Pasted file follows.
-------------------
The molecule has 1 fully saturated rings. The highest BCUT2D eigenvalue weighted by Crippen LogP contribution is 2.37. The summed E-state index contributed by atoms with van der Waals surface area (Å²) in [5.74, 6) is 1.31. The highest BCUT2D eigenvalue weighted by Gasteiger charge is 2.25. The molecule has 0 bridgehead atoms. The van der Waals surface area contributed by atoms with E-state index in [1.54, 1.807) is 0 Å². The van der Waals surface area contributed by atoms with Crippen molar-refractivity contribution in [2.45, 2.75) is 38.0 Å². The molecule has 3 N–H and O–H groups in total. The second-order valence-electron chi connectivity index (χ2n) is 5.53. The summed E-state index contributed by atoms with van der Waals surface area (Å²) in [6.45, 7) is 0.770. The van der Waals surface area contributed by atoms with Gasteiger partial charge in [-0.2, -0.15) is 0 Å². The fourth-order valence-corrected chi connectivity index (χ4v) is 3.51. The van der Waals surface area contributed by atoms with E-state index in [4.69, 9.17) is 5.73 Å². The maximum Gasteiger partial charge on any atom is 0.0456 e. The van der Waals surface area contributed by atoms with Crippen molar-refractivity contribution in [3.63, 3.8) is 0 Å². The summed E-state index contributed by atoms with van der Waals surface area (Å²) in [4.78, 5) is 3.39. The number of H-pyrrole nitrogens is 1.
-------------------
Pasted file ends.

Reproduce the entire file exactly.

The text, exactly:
The molecule has 1 fully saturated rings. The highest BCUT2D eigenvalue weighted by Crippen LogP contribution is 2.37. The summed E-state index contributed by atoms with van der Waals surface area (Å²) in [5.74, 6) is 1.31. The highest BCUT2D eigenvalue weighted by Gasteiger charge is 2.25. The molecule has 0 bridgehead atoms. The van der Waals surface area contributed by atoms with E-state index in [1.54, 1.807) is 0 Å². The van der Waals surface area contributed by atoms with Crippen molar-refractivity contribution in [2.45, 2.75) is 38.0 Å². The molecule has 3 N–H and O–H groups in total. The second-order valence-electron chi connectivity index (χ2n) is 5.53. The summed E-state index contributed by atoms with van der Waals surface area (Å²) in [6.45, 7) is 0.770. The van der Waals surface area contributed by atoms with Gasteiger partial charge in [-0.2, -0.15) is 0 Å². The fourth-order valence-corrected chi connectivity index (χ4v) is 3.51. The van der Waals surface area contributed by atoms with E-state index in [4.69, 9.17) is 5.73 Å². The maximum Gasteiger partial charge on any atom is 0.0456 e. The van der Waals surface area contributed by atoms with Crippen molar-refractivity contribution in [3.63, 3.8) is 0 Å². The summed E-state index contributed by atoms with van der Waals surface area (Å²) in [4.78, 5) is 3.39. The number of H-pyrrole nitrogens is 1.